It's been a while since I had a go at plywood, so here goes. It struck me the other day after seeing another fine traditional wooden boat restoration project completed that you seldom if ever hear about an old plywood boat being restored. That may be because, unlike a clinker or carvel boat, they never need restoring. Maybe. Some years ago I recall seeing something about one of the first cruising boats, Maid of Ply, under restoration. And then there's Kees Bruynzeel's fabulous Stormvogel. But she's exceptional.
More likely most old plywood cruising boats are simply not worth bothering about - all those Eventides and the like. And yet, why not? Darn sight easier to strip off a sheet or two of rotten plywood and reskin than all that palaver with planks and ribs and the rest.
Meanwhile, here's a cautionary tale that applies to all clinker boats of a certain age. At some point in their lives someone comes up with the brilliant idea to cover them in glassfibre. This, I have to tell you, is the beginning of the end. It is the last gasp; the final phase in the life of a clinker boat. Indeed of any wooden boat traditionally built.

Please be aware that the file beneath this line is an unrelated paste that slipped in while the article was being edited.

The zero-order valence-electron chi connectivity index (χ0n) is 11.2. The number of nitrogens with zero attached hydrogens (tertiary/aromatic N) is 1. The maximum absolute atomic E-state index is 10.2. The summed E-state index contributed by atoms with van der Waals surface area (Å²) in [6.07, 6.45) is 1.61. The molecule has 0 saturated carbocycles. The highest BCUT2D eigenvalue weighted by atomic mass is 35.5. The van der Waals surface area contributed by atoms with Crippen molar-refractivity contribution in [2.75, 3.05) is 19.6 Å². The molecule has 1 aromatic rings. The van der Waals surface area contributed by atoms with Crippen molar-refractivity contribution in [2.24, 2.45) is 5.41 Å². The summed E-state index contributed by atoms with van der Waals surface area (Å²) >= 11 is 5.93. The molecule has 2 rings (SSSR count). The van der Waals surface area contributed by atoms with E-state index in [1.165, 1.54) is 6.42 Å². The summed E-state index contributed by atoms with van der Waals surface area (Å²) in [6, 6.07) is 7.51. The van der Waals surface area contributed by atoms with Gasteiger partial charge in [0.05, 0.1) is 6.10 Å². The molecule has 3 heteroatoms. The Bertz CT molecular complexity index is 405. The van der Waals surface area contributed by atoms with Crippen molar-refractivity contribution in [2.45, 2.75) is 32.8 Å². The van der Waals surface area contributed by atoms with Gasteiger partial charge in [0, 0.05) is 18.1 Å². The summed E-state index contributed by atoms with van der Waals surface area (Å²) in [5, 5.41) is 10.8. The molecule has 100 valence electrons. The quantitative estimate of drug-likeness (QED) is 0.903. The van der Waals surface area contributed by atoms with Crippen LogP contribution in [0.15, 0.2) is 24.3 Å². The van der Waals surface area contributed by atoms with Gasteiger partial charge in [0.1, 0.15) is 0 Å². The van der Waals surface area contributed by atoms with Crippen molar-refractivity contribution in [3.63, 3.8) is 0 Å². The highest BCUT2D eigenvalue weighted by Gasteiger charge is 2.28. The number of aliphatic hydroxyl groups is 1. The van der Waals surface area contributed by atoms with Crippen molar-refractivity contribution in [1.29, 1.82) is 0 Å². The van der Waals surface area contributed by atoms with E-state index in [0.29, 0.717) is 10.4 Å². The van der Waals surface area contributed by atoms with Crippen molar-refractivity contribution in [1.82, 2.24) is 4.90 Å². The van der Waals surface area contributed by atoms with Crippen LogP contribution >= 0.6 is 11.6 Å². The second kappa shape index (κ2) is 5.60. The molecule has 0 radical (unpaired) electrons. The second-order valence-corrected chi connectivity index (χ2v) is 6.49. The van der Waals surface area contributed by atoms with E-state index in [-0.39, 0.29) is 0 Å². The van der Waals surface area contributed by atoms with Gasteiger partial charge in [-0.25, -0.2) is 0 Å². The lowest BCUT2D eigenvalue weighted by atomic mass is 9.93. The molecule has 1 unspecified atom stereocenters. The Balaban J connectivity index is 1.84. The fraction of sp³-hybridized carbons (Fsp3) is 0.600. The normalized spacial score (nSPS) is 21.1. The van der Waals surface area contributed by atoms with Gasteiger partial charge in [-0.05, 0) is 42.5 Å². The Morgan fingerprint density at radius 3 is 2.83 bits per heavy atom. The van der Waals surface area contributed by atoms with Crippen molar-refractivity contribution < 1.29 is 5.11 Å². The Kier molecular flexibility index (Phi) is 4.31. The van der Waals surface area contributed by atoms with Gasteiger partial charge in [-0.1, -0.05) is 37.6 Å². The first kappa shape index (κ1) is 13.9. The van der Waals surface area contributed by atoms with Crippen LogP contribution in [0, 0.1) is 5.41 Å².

I have one such under repair in my shed as I write. It is, if I had to describe it honestly, a thin glassfibre shell, lined with slowly rotting wood. Thing is, water coming in from above will inevitably find its way out via the plank lands, and any convenient exit points - splits and such. As the glassfibre will not have adhered to the damp and expanding/contracting wooden planks, the water will seep between planks and glassfibre, settling in the keel.
The keel band will have been attached after the glassfibre skin has cured with screws, which will leak water from below. And there is nothing you can do to stop the rot, short of pouring in a gallon of Cuprinol which will slow the process.
The good news is that old boats tend to hang together through force of habit. It must be true, as there's nothing much else holding this one together. I will do my best, and she will last a good five years or more. But why oh why did someone not simply replace the damaged planks? A clinker boat is, after all, infinitely repairable.